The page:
The Risks of Hiring a Caregiver Under-the-Table
Many people are unaware of the enormous financial risks of hiring a caregiver under-the-table in an effort to save money. Essentially, a person providing care in your home on a routine basis is considered to be a domestic worker.
The state of California does not recognize domestic workers as independent contractors (form-1099).
Therefore, either the client is the employer, or an agency is the employer. If you decide to hire a domestic worker privately for caregiver assistance, you become the employer in the eyes of the state and federal government agencies, including the IRS and Department of Labor.
Your family employed Julie to provide caregiver assistance for you in your home for the past 3 years. You agreed Julie would work 60 hour per week and her compensation would be $13 per hour or $780 weekly. Your family decides to let Julie go and obtain a new caregiver.
Example Risk #1: Workman's Compensation Claim
You receive a letter from an attorney 6 months after you let Julie go, indicating Julie is suing you for $62,000 for a Workman's Compensation Claim. Julie states that she injured her shoulder while helping you transfer into the shower. Julie's suit requests reimbursement for physician bills, hospital bills, surgery bills for her rotator cuff repair, and Physical Therapy. She is also suing for lost wages for the entire period she has been unable to work.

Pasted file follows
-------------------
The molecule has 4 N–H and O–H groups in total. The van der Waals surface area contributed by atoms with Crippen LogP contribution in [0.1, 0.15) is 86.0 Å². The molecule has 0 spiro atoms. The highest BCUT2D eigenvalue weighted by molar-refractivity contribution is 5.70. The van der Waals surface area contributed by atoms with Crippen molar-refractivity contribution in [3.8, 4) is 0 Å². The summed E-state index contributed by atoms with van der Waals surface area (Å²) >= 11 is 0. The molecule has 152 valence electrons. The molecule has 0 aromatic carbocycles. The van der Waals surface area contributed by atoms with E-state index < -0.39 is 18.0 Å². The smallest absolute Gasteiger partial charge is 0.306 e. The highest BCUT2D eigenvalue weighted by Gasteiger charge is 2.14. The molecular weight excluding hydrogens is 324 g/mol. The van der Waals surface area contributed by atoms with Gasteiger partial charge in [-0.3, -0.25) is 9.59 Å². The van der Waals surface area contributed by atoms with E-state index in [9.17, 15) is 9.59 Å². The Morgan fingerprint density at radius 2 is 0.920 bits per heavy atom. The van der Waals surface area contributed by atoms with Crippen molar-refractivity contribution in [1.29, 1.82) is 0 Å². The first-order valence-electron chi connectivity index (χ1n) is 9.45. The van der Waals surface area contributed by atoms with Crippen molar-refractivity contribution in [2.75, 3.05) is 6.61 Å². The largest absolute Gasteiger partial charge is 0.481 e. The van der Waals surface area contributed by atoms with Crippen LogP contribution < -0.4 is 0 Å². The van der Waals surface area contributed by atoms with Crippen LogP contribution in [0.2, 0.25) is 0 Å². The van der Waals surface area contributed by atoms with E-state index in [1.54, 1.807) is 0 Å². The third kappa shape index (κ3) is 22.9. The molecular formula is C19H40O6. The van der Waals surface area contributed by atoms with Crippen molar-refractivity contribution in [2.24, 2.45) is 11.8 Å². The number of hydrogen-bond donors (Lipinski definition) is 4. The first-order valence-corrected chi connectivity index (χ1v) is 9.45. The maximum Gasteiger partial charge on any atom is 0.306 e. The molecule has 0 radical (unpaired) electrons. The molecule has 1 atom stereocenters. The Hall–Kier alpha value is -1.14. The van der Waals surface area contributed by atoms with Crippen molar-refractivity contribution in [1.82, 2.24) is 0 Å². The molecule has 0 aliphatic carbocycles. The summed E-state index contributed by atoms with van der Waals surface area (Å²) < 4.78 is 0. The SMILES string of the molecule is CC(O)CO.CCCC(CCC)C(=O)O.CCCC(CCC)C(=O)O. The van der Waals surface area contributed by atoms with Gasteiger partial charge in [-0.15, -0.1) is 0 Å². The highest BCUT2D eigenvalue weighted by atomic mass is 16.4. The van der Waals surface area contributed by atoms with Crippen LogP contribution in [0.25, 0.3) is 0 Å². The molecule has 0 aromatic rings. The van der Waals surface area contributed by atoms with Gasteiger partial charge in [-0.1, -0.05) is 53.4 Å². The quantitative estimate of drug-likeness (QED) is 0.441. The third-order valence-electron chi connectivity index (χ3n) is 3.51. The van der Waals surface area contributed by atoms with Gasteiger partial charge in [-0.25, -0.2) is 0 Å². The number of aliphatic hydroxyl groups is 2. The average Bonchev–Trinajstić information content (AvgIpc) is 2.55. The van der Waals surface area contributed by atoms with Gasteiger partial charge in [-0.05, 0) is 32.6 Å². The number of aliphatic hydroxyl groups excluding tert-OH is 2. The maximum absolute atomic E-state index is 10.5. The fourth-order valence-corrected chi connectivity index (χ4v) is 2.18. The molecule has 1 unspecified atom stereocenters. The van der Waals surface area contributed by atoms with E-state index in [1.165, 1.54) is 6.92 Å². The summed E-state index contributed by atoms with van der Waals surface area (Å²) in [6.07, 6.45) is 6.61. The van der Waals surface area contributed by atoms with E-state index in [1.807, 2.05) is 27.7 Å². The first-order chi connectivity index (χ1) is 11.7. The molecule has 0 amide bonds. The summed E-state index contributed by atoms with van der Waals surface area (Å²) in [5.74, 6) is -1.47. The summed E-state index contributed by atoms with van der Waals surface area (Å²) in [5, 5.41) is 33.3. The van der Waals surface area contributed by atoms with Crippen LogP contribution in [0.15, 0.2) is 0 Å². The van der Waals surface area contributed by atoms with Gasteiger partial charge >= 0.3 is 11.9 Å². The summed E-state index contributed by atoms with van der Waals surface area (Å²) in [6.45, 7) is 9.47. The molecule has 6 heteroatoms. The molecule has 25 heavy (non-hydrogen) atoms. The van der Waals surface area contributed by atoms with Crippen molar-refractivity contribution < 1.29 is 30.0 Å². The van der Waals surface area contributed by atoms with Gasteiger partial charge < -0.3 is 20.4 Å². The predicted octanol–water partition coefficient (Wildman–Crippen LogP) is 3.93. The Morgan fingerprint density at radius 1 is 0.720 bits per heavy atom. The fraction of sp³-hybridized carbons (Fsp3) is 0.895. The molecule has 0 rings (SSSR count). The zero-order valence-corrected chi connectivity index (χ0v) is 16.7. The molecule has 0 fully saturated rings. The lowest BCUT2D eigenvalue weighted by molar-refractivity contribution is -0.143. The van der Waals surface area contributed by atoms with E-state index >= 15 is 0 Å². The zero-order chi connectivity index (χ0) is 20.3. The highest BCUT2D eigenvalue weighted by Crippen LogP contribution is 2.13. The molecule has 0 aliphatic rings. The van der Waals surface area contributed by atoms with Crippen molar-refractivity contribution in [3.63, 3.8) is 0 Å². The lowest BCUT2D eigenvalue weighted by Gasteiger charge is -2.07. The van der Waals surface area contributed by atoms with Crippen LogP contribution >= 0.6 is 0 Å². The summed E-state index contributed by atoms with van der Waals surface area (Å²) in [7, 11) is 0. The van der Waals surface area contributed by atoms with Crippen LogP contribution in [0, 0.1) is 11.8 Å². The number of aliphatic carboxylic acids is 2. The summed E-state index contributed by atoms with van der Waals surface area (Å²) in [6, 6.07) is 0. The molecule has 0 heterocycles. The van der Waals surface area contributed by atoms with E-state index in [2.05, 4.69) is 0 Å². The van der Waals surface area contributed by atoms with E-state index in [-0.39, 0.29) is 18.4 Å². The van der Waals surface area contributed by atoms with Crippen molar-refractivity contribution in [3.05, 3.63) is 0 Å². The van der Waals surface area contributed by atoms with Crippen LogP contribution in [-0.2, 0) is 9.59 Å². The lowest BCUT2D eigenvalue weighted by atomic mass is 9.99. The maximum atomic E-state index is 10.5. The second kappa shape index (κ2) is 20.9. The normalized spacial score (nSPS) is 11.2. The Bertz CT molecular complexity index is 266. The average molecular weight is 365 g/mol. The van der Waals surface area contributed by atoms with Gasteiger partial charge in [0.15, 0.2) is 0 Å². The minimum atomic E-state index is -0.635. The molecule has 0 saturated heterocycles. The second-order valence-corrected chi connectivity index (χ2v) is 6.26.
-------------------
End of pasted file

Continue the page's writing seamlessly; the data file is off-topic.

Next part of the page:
You contact your homeowner's insurance policy holder to submit the claim and learn that you did not purchase a rider for a domestic worker ($200-$500 annually) and you are liable for their expenses.
Your Penalty: $62,000 for worker's compensation and lost wages.
Example Risk #2: Unemployment Benefits/Worker Misclassification
You receive a letter from the Unemployment Development Department (EDD) indicating that you are being audited for worker misclassification. Julie applied for unemployment insurance with the EDD and they are unable to verify her employer has paid the required fees into the insurance fund.
You believe that you are not responsible, as Julie stated she is an independent contractor. The EDD reviewed the case and determined that she did not fit the classification of an independent contractor and she is a domestic worker.
Your Penalty: Employer portion of unemployment insurance on a salary of $40,560 X 3 years
Additionally: Penalty for unpaid taxes
FICA taxes: $40,560 x 3 years x 15.3% = $18,617
FUTA taxes: $40,560 x 3 years x 6.0% = $7,300
Example Risk #3: You receive a letter 2 years later from the Department of Labor, claiming Julie filed a wage dispute for unpaid overtime.
Although you had agreed that Julie would work 60 hours per week and receive $13 per hour, or $780 per week, you were unaware that the labor codes for domestic workers indicate you must pay overtime (OT) for more than 9 hours worked in a day, or 45 hours in a week.
Based on the fact you were unable to produce pay stubs demonstrating Julie was paid for her OT while working for you, the Department of Labor sided with Julie and she won her judgment.